World Cup post-game: Nigeria 2, South Korea 2
South Korea advanced to the knockout stage for the first time since 2002 by earning a 2-2 draw Tuesday with Nigeria, which was eliminated after going winless in the group stage.
The main storyline
South Korea came in with the much more realistic hope of advancing to the knockouts, but Nigeria brought a full effort to Durban despite its paper-thin chances.
Credit the Koreans for weathering an early storm with a pair of precise free kicks — one to tie the match in the first half, the other to take the lead early in the second — that allowed them to earn the result they needed in an entertaining, back-and-forth match.
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Nigeria blew an early 1-0 lead, but the Super Eagles never quit, coming back to tie the match at 2-2 on a second-half penalty by Yakubu Aiyegbeni. The striker went from goat to hero by scoring just a few moments after horribly botching what should have been a sure goal.
Nigeria put South Korea on its heels quickly after the opening kickoff when Chidi Odiah did some wonderful work along the sideline to set up Kalu Uche with a cross in the 12th minute that made it 1-0.
Uche's second goal of the tournament seemed to put some wind under the wings of the Super Eagles, who nearly went up two when Uche's low strike smacked the right post.
But a couple of minutes later, off a free kick from just outside the penalty area, Jung-Soo Lee ran to the far post to convert Sung-Yong Ki's fine delivery and tie the match at 1-1.
Four minutes into the second half, an almost identical looking set piece yielded the tying goal, this one off the foot of Chu-Young Park.
Nigeria should have tied it in the 66th minute, but Yakubu somehow missed a tap-in into a wide-open cage.
The Super Eagles, though, continued to press, and Chinedu Obasi drew a foul inside the penalty area. Up to the spot stepped none other than Yakubu, who calmly booted a low ball into the same side of the net he ought to have hit a few minutes earlier.
Nigeria fought for a go-ahead goal up until the final whistle, but had several dangerous looking strikes sail wide of the net.
What this result means
The tie, coupled with Greece's 2-0 loss to Argentina in the other Group B finale, sends South Korea (1-1-1) to the World Cup knockout rounds for the first time since the 2002 tournament, which it co-hosted with Japan.
As the second-place team in Group B, South Korea will cross over to face Group A winner Uruguay in the round of 16 on Saturday in Port Elizabeth.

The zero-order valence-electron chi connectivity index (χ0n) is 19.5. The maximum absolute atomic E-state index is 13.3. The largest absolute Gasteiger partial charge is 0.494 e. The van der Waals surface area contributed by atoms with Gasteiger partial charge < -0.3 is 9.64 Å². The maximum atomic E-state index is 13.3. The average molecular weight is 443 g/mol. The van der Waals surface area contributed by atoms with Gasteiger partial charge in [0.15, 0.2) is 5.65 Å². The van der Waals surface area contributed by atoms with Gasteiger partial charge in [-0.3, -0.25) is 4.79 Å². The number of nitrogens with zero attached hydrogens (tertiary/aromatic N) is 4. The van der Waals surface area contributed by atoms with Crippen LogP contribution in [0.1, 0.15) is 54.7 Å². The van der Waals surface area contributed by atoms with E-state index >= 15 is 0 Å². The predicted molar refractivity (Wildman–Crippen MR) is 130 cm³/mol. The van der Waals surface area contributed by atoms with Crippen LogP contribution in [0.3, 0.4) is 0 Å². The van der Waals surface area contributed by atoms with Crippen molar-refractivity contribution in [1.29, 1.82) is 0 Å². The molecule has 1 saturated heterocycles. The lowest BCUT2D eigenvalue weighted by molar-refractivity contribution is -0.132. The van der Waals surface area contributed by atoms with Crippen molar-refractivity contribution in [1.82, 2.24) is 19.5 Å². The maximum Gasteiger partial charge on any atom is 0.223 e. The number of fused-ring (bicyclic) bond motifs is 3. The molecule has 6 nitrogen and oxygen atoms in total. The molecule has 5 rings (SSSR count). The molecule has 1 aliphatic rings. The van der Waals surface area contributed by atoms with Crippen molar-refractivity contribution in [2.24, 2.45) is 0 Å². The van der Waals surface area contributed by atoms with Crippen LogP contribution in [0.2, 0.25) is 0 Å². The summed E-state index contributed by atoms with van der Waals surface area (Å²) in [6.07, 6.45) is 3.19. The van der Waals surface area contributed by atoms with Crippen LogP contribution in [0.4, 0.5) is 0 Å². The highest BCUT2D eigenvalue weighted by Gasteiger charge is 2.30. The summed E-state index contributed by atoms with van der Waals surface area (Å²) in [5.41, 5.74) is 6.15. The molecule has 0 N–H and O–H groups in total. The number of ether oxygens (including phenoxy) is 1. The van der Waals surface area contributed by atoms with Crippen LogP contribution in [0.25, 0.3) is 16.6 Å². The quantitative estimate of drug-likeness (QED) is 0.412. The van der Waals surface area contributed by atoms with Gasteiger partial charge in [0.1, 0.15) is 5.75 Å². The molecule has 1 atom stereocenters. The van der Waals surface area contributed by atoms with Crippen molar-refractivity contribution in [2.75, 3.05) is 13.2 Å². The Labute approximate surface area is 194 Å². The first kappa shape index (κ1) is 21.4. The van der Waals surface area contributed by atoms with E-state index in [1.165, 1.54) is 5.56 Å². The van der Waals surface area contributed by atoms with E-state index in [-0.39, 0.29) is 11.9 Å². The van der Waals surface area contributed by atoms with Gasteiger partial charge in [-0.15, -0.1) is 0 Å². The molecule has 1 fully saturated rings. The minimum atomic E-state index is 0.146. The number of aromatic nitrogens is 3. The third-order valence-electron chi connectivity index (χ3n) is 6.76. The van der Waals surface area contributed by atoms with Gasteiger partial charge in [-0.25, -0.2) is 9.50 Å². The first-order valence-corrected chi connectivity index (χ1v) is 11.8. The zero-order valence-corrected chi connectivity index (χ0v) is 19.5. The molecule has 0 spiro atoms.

Nigeria (0-1-2) becomes the third African team to be eliminated, joining Cameroon and host South Africa. This tournament was supposed to be a coming-out party for African teams, but so far they've largely failed to deliver.
The Super Eagles, whose winless streak in World Cup matches reached eight, haven't earned a victory in the championship since 1998, when they prevailed in their opening two matches in France.
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Turning point of the game
Uche's low laser in the 36th minute smacked the post square on. A couple of inches to the left, and Nigeria may have crushed their opponents' spirit with a 2-0 lead. Instead, the Koreans marched right down the pitch and drew the foul call that yielded the 1-1 equalizer.
Man of the match
Yakubu, who bounced back from what could have been a humiliating moment to score the tying goal from the always nerve-racking penalty spot.
Goal of the match
The second South Korean marker. After the Asian side converted a free kick in the opening half to tie the match, it seized the lead early in the second with another set piece that originated from nearly an identical spot on the opposite side of the pitch.
On this one, Chu-Young Park didn't need any help, as his bending kick from just outside the box sailed past the fingertips of diving Nigeria keeper Vincent Enyeama.
The South Korean perspective
"During the game, we conceded the first goal and that was a tough situation. But the players stayed cool and levelled the score." — coach Huh Jung-moo
The Nigerian perspective
"I was disappointed about all the chances. The players have done really well. They worked hard over time." — coach Lars Lagerback